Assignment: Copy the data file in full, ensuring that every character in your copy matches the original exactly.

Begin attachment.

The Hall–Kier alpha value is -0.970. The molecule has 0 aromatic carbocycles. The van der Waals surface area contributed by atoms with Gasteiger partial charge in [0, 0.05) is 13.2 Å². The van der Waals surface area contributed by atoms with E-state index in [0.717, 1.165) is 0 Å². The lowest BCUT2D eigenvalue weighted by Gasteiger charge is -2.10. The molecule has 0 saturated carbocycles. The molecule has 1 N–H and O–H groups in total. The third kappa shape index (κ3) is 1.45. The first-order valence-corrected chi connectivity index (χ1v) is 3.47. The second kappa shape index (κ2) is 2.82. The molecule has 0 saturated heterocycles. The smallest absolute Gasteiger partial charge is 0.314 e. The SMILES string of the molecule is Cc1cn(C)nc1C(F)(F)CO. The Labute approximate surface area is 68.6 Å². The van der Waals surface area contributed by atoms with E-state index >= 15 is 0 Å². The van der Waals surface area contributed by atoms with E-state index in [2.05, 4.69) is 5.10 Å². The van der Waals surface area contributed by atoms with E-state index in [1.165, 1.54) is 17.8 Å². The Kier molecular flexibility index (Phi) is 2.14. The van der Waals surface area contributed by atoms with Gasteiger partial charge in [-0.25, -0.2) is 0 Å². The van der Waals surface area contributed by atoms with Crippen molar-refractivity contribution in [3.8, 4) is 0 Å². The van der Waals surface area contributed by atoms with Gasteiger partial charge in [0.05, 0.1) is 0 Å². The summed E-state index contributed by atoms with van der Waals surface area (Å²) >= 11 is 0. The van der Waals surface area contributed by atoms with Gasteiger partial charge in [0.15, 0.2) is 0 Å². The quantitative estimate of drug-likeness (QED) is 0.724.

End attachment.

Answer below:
The Hall–Kier alpha value is -0.970. The molecule has 0 aromatic carbocycles. The van der Waals surface area contributed by atoms with Gasteiger partial charge in [0, 0.05) is 13.2 Å². The van der Waals surface area contributed by atoms with E-state index in [0.717, 1.165) is 0 Å². The lowest BCUT2D eigenvalue weighted by Gasteiger charge is -2.10. The molecule has 0 saturated carbocycles. The molecule has 1 N–H and O–H groups in total. The third kappa shape index (κ3) is 1.45. The first-order valence-corrected chi connectivity index (χ1v) is 3.47. The second kappa shape index (κ2) is 2.82. The molecule has 0 saturated heterocycles. The smallest absolute Gasteiger partial charge is 0.314 e. The SMILES string of the molecule is Cc1cn(C)nc1C(F)(F)CO. The Labute approximate surface area is 68.6 Å². The van der Waals surface area contributed by atoms with E-state index >= 15 is 0 Å². The van der Waals surface area contributed by atoms with E-state index in [2.05, 4.69) is 5.10 Å². The van der Waals surface area contributed by atoms with E-state index in [1.165, 1.54) is 17.8 Å². The Kier molecular flexibility index (Phi) is 2.14. The van der Waals surface area contributed by atoms with Gasteiger partial charge in [-0.25, -0.2) is 0 Å². The van der Waals surface area contributed by atoms with Crippen molar-refractivity contribution in [3.8, 4) is 0 Å². The van der Waals surface area contributed by atoms with Gasteiger partial charge in [0.05, 0.1) is 0 Å². The summed E-state index contributed by atoms with van der Waals surface area (Å²) >= 11 is 0. The van der Waals surface area contributed by atoms with Gasteiger partial charge in [0.15, 0.2) is 0 Å². The quantitative estimate of drug-likeness (QED) is 0.724.